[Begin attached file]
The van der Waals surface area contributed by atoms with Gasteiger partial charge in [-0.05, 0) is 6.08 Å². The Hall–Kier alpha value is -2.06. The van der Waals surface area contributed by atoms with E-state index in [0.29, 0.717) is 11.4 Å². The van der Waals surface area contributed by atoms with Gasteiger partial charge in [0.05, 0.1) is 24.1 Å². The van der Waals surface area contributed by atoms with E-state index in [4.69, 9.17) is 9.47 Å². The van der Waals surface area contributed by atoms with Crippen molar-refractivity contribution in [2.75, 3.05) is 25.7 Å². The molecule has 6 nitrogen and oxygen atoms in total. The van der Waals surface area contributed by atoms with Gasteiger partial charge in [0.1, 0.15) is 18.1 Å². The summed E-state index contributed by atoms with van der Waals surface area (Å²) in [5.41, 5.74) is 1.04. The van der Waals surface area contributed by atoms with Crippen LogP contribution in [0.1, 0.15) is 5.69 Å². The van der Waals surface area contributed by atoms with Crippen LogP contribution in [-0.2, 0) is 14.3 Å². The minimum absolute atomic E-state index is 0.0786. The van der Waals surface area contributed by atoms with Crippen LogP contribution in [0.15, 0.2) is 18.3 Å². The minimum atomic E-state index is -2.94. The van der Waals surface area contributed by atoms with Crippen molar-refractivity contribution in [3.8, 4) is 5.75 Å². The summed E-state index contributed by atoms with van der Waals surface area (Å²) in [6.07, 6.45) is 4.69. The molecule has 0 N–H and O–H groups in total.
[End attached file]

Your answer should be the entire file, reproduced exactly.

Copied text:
The van der Waals surface area contributed by atoms with Gasteiger partial charge in [-0.05, 0) is 6.08 Å². The Hall–Kier alpha value is -2.06. The van der Waals surface area contributed by atoms with E-state index in [0.29, 0.717) is 11.4 Å². The van der Waals surface area contributed by atoms with Gasteiger partial charge in [0.05, 0.1) is 24.1 Å². The van der Waals surface area contributed by atoms with E-state index in [4.69, 9.17) is 9.47 Å². The van der Waals surface area contributed by atoms with Crippen molar-refractivity contribution in [2.75, 3.05) is 25.7 Å². The molecule has 6 nitrogen and oxygen atoms in total. The van der Waals surface area contributed by atoms with Gasteiger partial charge in [0.1, 0.15) is 18.1 Å². The summed E-state index contributed by atoms with van der Waals surface area (Å²) in [5.41, 5.74) is 1.04. The van der Waals surface area contributed by atoms with Crippen LogP contribution in [0.1, 0.15) is 5.69 Å². The van der Waals surface area contributed by atoms with Crippen LogP contribution in [-0.2, 0) is 14.3 Å². The minimum absolute atomic E-state index is 0.0786. The van der Waals surface area contributed by atoms with Crippen LogP contribution in [0.15, 0.2) is 18.3 Å². The minimum atomic E-state index is -2.94. The van der Waals surface area contributed by atoms with Crippen molar-refractivity contribution in [3.8, 4) is 5.75 Å². The summed E-state index contributed by atoms with van der Waals surface area (Å²) in [6.07, 6.45) is 4.69. The molecule has 0 N–H and O–H groups in total.